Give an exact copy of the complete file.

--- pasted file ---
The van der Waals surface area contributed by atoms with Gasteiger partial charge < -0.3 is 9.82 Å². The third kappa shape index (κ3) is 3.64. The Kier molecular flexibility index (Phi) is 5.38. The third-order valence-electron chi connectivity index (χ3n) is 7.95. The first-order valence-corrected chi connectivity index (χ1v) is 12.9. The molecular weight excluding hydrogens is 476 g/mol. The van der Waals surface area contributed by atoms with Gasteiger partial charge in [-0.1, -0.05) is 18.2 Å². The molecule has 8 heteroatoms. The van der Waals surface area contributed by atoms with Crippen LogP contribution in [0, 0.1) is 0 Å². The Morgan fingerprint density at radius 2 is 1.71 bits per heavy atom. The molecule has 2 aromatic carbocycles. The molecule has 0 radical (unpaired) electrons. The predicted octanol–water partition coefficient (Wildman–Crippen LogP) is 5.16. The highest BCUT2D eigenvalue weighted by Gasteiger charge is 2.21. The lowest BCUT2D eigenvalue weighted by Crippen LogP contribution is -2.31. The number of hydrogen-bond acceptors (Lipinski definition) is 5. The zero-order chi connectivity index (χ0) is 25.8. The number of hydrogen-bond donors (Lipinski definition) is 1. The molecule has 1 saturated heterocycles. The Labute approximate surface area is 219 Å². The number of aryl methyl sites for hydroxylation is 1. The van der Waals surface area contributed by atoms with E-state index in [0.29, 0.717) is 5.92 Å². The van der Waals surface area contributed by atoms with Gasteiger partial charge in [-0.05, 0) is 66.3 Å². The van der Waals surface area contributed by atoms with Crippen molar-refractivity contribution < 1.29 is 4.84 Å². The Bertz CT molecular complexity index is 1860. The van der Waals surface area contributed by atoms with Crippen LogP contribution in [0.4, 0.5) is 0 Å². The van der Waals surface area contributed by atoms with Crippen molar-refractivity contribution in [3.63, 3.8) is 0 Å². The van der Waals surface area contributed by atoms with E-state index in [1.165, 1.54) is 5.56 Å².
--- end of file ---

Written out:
The van der Waals surface area contributed by atoms with Gasteiger partial charge < -0.3 is 9.82 Å². The third kappa shape index (κ3) is 3.64. The Kier molecular flexibility index (Phi) is 5.38. The third-order valence-electron chi connectivity index (χ3n) is 7.95. The first-order valence-corrected chi connectivity index (χ1v) is 12.9. The molecular weight excluding hydrogens is 476 g/mol. The van der Waals surface area contributed by atoms with Gasteiger partial charge in [-0.1, -0.05) is 18.2 Å². The molecule has 8 heteroatoms. The van der Waals surface area contributed by atoms with Crippen LogP contribution in [0, 0.1) is 0 Å². The Morgan fingerprint density at radius 2 is 1.71 bits per heavy atom. The molecule has 2 aromatic carbocycles. The molecule has 0 radical (unpaired) electrons. The predicted octanol–water partition coefficient (Wildman–Crippen LogP) is 5.16. The highest BCUT2D eigenvalue weighted by Gasteiger charge is 2.21. The lowest BCUT2D eigenvalue weighted by Crippen LogP contribution is -2.31. The number of hydrogen-bond acceptors (Lipinski definition) is 5. The zero-order chi connectivity index (χ0) is 25.8. The number of hydrogen-bond donors (Lipinski definition) is 1. The molecule has 1 saturated heterocycles. The Labute approximate surface area is 219 Å². The number of aryl methyl sites for hydroxylation is 1. The van der Waals surface area contributed by atoms with E-state index in [0.29, 0.717) is 5.92 Å². The van der Waals surface area contributed by atoms with Gasteiger partial charge in [-0.05, 0) is 66.3 Å². The van der Waals surface area contributed by atoms with Crippen molar-refractivity contribution < 1.29 is 4.84 Å². The Bertz CT molecular complexity index is 1860. The van der Waals surface area contributed by atoms with Crippen LogP contribution in [0.4, 0.5) is 0 Å². The van der Waals surface area contributed by atoms with Crippen molar-refractivity contribution in [3.63, 3.8) is 0 Å². The van der Waals surface area contributed by atoms with E-state index in [1.165, 1.54) is 5.56 Å².